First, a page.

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Page last updated: May 2024

We hope you have found helpful information in our Recently Diagnosed with SMA section and / or the Living with SMA pages for children and for teenagers.

Some parents say their experiences of bringing up a disabled child have strengthened their relationship with their partner; for others it can be a really testing time. Different emotional reactions and different roles can add to tensions and stresses. These resources may be helpful:

SMA UK’s Families What’s App Group – Join other parents, guardians and primary carers  to chat in a safe space with other families in the UK SMA Community and learn from each other’s experiences.

At the time of a child’s diagnosis, we are often contacted by grandparents who are struggling with their own reactions and emotional and support needs. At the same time, they are wanting to do all they can to support their child, grandchild and family. The Recently Diagnosed section of our website may be helpful for you to read, particularly the ‘Hearing your Diagnosis’ information sheet that applies to – your grandchild. This section explains more about how and where to find possible support.

Contact have advice for grandparents that may also be helpful.

You can find advice about financial support and many other topics in the Children or Teenager sections.

SMA UK’s What’s App Group for Grandparents – Join others across the UK, in this safe space, make new friends and contacts, learn from one another’s experiences, and generally just catch up and have a chat!

In almost all families, brothers and sisters have their ups and downs – sometimes you love them, sometimes they get on your nerves and annoy you and you seem to always be arguing. When you have a sibling with SMA, your parent(s) have to think about your sibling’s physical care all the time and often seem to be living at the hospital. Times when your sibling is very unwell are distressing for everyone. But all this time spent on them can understandably also make you feel left out, jealous and less important. Sometimes you have to look after your sibling more than you would if they were not disabled. Sometimes you are happy to help, other times you may just feel resentful. All these different feelings are quite understandable, but you may sometimes feel guilty about them so it is good to talk to your parents or another adult in your family – perhaps an aunt or uncle.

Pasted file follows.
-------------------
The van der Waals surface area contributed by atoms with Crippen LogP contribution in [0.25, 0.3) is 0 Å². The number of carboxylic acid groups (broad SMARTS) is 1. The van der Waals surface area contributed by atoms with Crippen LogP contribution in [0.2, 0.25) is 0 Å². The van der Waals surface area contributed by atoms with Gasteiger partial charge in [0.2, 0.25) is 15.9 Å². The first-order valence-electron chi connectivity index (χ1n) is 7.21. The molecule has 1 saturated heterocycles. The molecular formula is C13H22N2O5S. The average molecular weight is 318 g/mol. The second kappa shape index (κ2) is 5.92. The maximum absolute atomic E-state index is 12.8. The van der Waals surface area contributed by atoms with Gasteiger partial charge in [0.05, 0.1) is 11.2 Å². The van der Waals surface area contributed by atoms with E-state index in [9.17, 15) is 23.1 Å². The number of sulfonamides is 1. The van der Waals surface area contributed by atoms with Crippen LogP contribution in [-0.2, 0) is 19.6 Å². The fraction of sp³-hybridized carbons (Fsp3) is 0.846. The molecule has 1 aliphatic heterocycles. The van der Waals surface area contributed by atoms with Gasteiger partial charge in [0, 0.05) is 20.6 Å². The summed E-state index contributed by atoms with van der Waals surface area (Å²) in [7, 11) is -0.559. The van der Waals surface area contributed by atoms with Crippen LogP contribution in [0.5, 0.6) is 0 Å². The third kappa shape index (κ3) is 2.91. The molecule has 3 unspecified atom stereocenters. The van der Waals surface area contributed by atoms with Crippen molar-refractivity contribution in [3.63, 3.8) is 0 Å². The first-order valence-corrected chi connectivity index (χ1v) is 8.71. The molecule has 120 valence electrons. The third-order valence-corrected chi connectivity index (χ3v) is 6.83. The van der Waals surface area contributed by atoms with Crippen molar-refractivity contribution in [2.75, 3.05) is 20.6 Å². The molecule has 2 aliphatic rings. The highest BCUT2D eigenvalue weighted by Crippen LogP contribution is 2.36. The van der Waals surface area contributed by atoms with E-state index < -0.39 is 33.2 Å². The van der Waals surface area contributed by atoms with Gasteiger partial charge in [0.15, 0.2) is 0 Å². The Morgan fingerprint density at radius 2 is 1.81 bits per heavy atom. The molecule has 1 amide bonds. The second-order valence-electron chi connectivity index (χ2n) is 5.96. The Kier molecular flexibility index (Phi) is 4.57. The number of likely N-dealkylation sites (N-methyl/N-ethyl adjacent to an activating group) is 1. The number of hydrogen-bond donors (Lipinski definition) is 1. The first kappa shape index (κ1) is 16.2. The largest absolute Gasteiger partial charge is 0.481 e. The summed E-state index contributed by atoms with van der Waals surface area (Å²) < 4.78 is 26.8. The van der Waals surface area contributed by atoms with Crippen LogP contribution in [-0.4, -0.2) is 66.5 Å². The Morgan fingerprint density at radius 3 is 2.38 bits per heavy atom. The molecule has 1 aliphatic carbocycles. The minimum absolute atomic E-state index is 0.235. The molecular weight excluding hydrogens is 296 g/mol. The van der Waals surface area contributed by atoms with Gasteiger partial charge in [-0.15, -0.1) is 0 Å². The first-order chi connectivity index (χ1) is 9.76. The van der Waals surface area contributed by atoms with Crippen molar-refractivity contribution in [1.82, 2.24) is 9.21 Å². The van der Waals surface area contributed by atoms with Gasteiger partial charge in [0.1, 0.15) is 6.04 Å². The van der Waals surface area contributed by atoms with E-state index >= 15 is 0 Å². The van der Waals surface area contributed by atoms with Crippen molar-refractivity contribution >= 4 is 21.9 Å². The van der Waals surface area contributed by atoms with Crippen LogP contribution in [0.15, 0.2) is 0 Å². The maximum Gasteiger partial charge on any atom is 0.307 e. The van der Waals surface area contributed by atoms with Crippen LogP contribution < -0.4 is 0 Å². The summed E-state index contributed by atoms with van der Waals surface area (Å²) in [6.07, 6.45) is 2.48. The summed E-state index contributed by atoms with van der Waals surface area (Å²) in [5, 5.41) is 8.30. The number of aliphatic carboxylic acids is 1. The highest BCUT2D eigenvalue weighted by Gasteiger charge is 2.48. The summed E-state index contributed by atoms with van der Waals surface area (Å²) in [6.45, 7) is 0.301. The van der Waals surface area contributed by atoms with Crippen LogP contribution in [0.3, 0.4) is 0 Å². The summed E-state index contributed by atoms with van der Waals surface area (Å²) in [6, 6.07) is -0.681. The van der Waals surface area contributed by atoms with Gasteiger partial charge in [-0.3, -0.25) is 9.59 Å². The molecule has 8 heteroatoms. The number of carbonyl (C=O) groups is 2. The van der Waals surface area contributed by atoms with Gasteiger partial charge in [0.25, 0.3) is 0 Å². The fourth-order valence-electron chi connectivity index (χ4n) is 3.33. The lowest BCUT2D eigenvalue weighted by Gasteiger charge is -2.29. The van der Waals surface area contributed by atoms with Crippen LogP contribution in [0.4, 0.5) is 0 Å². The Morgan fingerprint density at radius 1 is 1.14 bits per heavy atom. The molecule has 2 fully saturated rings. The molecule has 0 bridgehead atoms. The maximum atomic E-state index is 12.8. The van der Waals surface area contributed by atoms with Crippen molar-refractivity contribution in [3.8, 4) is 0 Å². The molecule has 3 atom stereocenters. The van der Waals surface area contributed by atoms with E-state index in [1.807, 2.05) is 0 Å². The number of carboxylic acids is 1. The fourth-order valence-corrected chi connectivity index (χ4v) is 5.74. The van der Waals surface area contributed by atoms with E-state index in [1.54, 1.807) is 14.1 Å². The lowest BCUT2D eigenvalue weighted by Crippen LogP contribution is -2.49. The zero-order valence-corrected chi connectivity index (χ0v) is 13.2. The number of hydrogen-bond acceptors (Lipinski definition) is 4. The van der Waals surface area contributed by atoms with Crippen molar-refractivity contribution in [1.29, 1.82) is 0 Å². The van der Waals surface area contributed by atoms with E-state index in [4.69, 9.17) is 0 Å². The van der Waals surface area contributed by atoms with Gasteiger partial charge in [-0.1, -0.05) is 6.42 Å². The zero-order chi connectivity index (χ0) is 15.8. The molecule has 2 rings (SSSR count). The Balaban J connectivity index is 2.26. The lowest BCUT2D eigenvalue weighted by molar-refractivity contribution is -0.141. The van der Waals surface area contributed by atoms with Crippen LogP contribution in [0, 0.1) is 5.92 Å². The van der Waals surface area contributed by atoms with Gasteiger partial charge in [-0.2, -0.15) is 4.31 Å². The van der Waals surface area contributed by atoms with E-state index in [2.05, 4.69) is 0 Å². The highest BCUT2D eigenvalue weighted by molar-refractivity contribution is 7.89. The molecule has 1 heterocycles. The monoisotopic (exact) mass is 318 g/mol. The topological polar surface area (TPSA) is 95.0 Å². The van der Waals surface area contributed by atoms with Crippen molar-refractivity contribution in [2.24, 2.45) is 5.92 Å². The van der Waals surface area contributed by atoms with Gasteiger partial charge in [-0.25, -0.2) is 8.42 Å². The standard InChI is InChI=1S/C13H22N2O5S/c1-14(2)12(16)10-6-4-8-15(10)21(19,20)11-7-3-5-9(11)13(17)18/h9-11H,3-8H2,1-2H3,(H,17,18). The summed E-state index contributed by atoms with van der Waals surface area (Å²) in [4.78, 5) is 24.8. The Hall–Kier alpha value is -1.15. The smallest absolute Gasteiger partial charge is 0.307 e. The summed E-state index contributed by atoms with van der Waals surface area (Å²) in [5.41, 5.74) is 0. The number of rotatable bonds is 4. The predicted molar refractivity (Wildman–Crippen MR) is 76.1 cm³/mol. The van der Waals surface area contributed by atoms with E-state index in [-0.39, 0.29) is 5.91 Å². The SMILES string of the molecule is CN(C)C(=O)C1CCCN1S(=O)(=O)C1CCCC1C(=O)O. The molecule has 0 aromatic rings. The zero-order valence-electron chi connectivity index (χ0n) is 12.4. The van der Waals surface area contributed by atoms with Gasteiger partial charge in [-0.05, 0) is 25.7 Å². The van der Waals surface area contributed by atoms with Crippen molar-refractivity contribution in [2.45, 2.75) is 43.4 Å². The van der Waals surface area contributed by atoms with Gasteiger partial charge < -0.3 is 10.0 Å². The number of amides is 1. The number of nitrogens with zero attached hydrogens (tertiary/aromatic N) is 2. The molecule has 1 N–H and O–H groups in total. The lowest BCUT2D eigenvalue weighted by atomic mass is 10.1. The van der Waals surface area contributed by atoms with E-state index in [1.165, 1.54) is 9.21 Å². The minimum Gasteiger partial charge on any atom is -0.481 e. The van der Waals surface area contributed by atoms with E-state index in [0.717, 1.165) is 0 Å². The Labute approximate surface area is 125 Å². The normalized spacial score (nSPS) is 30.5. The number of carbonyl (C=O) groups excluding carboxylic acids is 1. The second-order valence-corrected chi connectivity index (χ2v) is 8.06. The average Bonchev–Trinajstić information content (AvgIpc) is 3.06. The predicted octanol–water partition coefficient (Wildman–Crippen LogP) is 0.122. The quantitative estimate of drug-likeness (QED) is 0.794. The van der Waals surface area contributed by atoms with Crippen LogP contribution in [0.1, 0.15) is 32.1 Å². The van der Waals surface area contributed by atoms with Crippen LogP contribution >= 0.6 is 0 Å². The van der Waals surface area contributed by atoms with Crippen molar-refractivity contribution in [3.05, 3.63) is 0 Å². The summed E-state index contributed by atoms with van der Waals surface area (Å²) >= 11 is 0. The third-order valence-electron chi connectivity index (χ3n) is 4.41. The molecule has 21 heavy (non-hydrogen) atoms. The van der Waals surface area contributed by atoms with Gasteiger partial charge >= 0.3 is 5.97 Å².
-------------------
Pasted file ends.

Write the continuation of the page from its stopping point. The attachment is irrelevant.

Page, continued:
There are organisations that really understand how you may feel:

Contact talks about some of the issues that may crop up for siblings of a disabled child and gives tips to respond to them. They also have a leaflet called Siblings’.

SIBS – supports people who are growing up with, or have grown up with, a disabled brother or sister and have the following resources:

They also offer direct support for young siblings.

Together for Short Lives has written ‘Understanding Siblings’ Needs’:

Children’s hospices – some offer support for siblings through a variety of activities such as play therapy, newsletters, weekends / outings. Services vary; find your local children’s hospice, along with details of who they can support and how.

Siblings Talking

Siblings: Jordanne and Shannon 

Jordanne talks to her sibling, Shannon, about their relationship growing up and what things are like now.

Available to listen to as a podcast or watch the video:

Siblings: Chris and Alex

Chris talks to his brother Alex, asking him what it is like having a brother with SMA.

They both share a passion for sport and are massive fans of Northampton Saints. Chris has also coached his brother Alex, helping him to sporting glory by winning the National Championships in flag football and being named final MPV in 2017.

Available to listen to as a podcast or watch the video:

Chris and Alex

We asked parents whose child has SMA, what their other children’s experiences had been of growing up with a sibling who has SMA. In this Community Voice, David shares his reflections of the close relationship between his sons, Chris and Alex.

We hope we have covered most of the topics that partners ask us about in the Living with SMA section for Adults but please let us know if there is anything missing.

If you would like to add your perspective on being a partner to this page, please do get in touch at:

You will have your own reaction and emotional and support needs at the time of your friend’s child’s diagnosis and, as well as wanting to know more about the condition, will want to understand how your friend may be feeling and how best you can help.

The Recently Diagnosed section of our website may be helpful for you to read, particularly the ‘Hearing your Diagnosis’ information sheet that applies to the family you know.

Friends are often a really valuable source of both practical and emotional support. For example, you might be able to help with household chores, look after other children in the family, or walk the dog.

Some families find it helpful to take holidays or short breaks with family or friends, as additional adult support can be very helpful to entertain siblings, help share the daily tasks, and for back-up in case of an emergency.

Friends often comment that they feel inadequate at the time of diagnosis, not knowing how they can help. Some organise fundraising events as a practical way of showing their support, to raise funds to help the family with the additional expenses they face and / or to raise awareness of SMA and support a charity. SMA UK’s ‘Help Us’ pages may be a useful resource.